LAFAYETTE, LA – Greek-American Jimmie Pete Menutis, World War II veteran, artist, businessman, and staple of the Holy Trinity Greek Orthodox Church’s annual Festival in New Orleans, passed away on May 8 at his home in Lafayette, Nola.com reported. He was 95.
Ginny Zissis, the New Orleans Greek Festival’s longtime chairwoman, said of the former nightclub owner and businessman, “He had a razzle-dazzle to him, and a natural flair. He had that beautiful white hair, and he made all the ladies smile. He knew how to entertain and make us all feel that we’re going to have fun together,” Nola reported.
Menutis “was an active supporter of Holy Trinity Greek Orthodox Church, where the festival is held, and he bought a vast blue-and-white tent,” Nola reported, adding that the “colors of the Greek flag, ‘really started bringing a lot of attention to the festival,’ Zissis said, ‘because everyone could see it from the bayou.’”
Zissis told Nola that Menutis “had been suffering from pneumonia,” before his death.
A Houston-native, Menutis was the youngest son of Greek immigrants Pete and Mary Menutis who were among the early founders of the Greek Orthodox Church in Houston.
Menutis from a young age demonstrated his artistic talent. While still in his teens, Menutis had some of his sketches published in The Houston Chronicle, Nola reported.
During World War II, Menutis served in the Army as a war correspondent and was posted to the China-Burma-India Theater, Nola reported, adding that “his artwork and articles appeared in Stars and Stripes, the military newspaper.”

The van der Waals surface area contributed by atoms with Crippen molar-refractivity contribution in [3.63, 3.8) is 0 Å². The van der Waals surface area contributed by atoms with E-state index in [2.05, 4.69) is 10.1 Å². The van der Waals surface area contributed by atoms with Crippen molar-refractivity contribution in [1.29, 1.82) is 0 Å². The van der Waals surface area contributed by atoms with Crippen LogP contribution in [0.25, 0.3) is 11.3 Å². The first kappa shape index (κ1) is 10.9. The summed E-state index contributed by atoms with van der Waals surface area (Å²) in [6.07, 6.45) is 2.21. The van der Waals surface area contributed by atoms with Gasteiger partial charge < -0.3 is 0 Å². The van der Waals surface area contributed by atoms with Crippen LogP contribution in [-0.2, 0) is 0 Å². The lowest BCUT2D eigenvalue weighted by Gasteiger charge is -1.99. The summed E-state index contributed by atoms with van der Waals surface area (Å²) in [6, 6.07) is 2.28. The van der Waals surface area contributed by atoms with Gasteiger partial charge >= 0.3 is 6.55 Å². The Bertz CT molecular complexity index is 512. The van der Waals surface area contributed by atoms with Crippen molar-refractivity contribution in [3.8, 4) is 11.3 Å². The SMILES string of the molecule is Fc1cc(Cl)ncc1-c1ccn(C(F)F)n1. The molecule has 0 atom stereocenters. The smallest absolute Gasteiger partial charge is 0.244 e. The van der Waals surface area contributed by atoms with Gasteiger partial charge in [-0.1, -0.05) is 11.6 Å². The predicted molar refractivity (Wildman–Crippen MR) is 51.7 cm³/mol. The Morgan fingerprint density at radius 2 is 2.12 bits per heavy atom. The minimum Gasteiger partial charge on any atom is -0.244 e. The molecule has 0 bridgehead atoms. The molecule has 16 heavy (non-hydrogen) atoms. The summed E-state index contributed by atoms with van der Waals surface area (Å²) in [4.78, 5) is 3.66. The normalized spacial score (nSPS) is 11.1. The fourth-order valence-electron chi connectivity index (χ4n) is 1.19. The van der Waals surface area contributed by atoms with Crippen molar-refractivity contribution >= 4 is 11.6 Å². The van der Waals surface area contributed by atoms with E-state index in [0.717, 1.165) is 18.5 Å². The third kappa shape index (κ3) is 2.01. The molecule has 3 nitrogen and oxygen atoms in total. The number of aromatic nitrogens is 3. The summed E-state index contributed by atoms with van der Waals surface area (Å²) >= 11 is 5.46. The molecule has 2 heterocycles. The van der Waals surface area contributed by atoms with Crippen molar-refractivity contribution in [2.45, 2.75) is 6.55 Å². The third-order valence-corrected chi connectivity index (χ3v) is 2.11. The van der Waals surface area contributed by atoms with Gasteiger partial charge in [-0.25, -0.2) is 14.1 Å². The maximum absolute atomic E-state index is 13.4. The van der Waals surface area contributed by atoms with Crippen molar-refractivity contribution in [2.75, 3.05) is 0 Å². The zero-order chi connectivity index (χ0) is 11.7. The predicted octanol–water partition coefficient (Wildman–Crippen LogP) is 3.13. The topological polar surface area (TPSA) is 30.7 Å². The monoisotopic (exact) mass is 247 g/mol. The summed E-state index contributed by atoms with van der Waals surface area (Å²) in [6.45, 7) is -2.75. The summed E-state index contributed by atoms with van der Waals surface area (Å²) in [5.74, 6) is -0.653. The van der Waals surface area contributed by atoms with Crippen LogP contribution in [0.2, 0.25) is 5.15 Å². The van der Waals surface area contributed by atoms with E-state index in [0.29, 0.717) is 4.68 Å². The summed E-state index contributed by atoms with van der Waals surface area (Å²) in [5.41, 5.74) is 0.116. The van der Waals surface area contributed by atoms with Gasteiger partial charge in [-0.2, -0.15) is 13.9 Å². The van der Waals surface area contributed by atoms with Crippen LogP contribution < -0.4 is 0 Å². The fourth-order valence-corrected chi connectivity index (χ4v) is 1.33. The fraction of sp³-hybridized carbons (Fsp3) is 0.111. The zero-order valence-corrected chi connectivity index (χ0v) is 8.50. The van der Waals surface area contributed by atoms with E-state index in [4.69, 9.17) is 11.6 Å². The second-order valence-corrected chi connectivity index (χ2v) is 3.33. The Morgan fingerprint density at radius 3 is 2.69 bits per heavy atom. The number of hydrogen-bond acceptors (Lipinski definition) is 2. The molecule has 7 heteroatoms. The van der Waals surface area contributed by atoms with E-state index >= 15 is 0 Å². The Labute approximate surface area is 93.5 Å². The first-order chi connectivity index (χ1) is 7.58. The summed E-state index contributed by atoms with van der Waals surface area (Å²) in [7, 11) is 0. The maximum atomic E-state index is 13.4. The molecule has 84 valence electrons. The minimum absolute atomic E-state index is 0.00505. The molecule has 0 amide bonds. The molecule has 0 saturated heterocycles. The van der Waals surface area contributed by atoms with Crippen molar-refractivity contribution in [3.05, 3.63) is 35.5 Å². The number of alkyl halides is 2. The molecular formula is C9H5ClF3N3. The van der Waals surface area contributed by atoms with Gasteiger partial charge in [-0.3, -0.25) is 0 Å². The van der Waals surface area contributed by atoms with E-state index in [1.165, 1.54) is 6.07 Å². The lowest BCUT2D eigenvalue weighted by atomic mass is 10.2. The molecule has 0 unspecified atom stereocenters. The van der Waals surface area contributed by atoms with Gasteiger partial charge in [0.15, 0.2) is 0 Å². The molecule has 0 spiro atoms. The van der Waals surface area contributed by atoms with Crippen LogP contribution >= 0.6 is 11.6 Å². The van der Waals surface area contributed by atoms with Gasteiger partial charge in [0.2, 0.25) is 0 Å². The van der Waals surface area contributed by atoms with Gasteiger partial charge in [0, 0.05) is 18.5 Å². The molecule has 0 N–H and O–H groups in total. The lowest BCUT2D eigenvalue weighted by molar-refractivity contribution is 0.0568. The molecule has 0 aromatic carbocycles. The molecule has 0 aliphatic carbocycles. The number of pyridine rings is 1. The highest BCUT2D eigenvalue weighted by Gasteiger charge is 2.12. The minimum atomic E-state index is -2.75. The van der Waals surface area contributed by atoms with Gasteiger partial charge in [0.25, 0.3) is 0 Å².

When Menutis returned home, he studied art at the University of Houston and worked part-time as an usher in theaters owned by the Interstate Theaters chain.
Following college, Menutis “took over one of those movie houses – the Wayside – and turned it into a music club that brought in a host of jazz and rock ’n’ roll stars, including Louis Armstrong, Little Richard, Fats Domino, and Jerry Lee Lewis,” Nola reported, adding that “the club, which boasted a larger-than-life likeness of a saxophone player atop the marquee, bore his name, with one small variation: The first name of the club was ‘Jimmy’ instead of ‘Jimmie.’”
Although the club closed in the mid-1960s, The Pecan Park Eagle, a local newspaper, reported that “it was one ‘cool and crazy’ ride,” Nola noted.
Menutis moved to New Orleans, Zissis told Nola, where he owned property and operated several businesses in the French Quarter, including Jimmie’s Coney Island, a restaurant on Royal Street.
Menutis was active at Holy Trinity Church, serving as parish council president and as leader of the local AHEPA chapter. In 2005, Menutis moved to Lafayette.
He is survived by his wife, Ruth Ann Menutis, to whom he was married for sixty years; a son, Dimitri Menutis of New Orleans; a daughter, Jamie Menutis Smith of New Orleans; four grandchildren; and two great-grandchildren. He was preceded in death by his parents, Pete and Mary Menutis; his four siblings, Edward, George, Sophie and Beulah Menutis, of Houston, TX, and his daughter, Marika Menutis-Marcello.
A private funeral service, due to the restrictions during the current COVID-19 pandemic, was held on May 12 in Fountain Memorial Cemetery in Lafayette. Fountain Memorial Funeral Home of Lafayette was in charge of arrangements.
In lieu of flowers, contributions may be made in Jimmie Menutis’ name to Holy Trinity Greek Orthodox Cathedral, by mail at 1200 Robert E. Lee Blvd., New Orleans, LA, 70122 or by phone at 504-282-0259.